Students and Faculty Beware—Stimulus Scam on the Rise
by Susannah McQuitty
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As if the last stretch before finals wasn’t enough, university students now have the added stress of a stimulus scam targeting them and their COVID-19 relief payments.
And it’s not just the students—faculty members are on the hit-list, too. Many who have an “.edu” email address have been targeted by fraudsters posing as the IRS (even though the IRS never requests personal information via email).
What does the stimulus payment email scam look like?
False emails proudly display the IRS logo and blast subject lines like Tax Refund Payment or Recalculation of your tax refund payment. Potential victims are directed to click an internal link and submit a form to claim their refund, which is never a good sign.
The emails request personally identifying information like:
- Social Security Numbers
- First names
- Last names
- Dates of birth
- Prior year annual gross income
- Driver's license numbers
- Current address, city, state/U.S. territory, ZIP code/postal code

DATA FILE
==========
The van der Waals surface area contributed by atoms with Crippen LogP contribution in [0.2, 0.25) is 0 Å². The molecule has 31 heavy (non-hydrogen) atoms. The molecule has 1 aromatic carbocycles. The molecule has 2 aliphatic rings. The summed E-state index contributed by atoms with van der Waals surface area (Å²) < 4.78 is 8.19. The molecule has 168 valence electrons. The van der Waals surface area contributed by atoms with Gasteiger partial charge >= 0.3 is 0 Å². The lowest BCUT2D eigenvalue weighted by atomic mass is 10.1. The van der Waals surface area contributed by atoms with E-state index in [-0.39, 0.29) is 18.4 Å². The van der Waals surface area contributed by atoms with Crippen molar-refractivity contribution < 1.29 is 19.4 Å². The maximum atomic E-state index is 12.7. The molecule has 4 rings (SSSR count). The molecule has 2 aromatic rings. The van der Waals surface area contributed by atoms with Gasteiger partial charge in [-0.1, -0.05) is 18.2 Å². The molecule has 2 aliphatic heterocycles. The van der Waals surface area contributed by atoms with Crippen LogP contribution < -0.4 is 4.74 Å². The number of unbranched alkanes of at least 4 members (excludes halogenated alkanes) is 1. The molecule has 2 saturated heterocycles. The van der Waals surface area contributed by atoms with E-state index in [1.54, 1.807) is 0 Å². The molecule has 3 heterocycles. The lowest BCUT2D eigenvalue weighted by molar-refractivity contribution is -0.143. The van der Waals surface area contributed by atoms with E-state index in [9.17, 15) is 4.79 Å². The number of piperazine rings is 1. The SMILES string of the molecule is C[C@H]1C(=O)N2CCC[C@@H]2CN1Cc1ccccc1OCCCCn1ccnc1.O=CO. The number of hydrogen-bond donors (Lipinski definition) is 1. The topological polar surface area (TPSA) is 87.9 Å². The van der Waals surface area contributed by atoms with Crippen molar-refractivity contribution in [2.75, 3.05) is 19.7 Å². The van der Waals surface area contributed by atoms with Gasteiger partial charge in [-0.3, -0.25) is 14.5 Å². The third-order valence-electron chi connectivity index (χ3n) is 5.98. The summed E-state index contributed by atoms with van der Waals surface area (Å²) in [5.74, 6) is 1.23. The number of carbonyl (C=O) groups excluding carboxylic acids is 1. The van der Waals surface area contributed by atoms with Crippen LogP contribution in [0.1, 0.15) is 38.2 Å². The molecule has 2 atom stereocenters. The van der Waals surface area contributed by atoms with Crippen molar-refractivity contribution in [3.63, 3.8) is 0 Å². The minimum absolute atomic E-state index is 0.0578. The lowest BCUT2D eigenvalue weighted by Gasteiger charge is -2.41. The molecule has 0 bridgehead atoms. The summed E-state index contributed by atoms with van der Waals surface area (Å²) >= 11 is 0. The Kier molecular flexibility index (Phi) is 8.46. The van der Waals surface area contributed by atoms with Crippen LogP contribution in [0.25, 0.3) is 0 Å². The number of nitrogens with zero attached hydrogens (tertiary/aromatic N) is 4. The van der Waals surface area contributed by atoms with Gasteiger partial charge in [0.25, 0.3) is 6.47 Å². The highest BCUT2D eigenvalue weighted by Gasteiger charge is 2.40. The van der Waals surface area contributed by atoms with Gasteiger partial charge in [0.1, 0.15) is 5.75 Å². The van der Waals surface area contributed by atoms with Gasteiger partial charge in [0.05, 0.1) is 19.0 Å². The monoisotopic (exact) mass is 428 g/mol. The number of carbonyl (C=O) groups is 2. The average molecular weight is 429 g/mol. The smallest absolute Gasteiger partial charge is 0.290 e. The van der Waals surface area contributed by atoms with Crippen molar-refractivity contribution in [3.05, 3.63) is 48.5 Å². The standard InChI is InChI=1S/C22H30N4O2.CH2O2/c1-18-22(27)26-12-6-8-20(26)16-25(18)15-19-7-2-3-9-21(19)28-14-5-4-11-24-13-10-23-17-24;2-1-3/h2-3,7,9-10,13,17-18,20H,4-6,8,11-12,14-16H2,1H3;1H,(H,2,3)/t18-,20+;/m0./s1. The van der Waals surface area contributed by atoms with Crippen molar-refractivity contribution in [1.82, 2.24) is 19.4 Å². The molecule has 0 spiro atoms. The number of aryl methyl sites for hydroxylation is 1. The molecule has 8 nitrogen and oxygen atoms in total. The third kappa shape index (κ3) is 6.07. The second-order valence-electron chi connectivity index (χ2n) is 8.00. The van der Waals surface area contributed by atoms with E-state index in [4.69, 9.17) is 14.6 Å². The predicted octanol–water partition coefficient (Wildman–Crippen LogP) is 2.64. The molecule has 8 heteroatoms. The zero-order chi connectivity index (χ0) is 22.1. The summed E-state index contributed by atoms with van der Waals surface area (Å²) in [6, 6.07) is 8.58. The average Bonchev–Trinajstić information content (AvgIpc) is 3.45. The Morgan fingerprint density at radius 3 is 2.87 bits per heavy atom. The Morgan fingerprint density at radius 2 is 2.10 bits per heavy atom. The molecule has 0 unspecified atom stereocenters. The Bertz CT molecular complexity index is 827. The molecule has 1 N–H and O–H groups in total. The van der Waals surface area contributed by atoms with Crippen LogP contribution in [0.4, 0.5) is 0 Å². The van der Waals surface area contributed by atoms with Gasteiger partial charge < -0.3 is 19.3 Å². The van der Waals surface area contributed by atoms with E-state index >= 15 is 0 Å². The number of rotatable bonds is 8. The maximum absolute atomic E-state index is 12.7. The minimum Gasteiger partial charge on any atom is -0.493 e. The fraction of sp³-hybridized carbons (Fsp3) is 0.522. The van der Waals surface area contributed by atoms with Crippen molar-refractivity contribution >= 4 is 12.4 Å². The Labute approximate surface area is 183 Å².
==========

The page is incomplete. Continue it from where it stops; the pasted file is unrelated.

- Electronic filing PINs
Again, the IRS never requests this sort of information online or over the phone, and fraudsters can do a lot of damage with information like the above.
What do I do if I get an email from a scammer?
First, make sure not to click anything in the email, and report the scam to the IRS. Save the email and send it as an attachment to firstname.lastname@example.org, or forward the email as an attachment to email@example.com.
Next, be sure to get an Identity Protection PIN (IP PIN), especially if you think you might have provided identity thieves with your personal information. This is a voluntary opt-in program provided by the IRS that helps prevent identity thieves from filing fraudulent tax returns in the victim’s name.
What if I already gave my information and can’t file my taxes now because someone else has filed in my name?
You’re going to need to report identity theft as soon as possible. File a Form 14039, Identity Theft Affidavit to report yourself as a possible identity theft victim. You can also read more on Identity Theft Central, a page provided by the IRS, to learn about the signs of identity theft and actions to take.
If I want to find the real info, where can I check on my stimulus payment?
There are places to do this online—just not via email. Taxpayers who believe they have a pending refund can easily check on its status using the Where's My Refund tool on IRS.gov.
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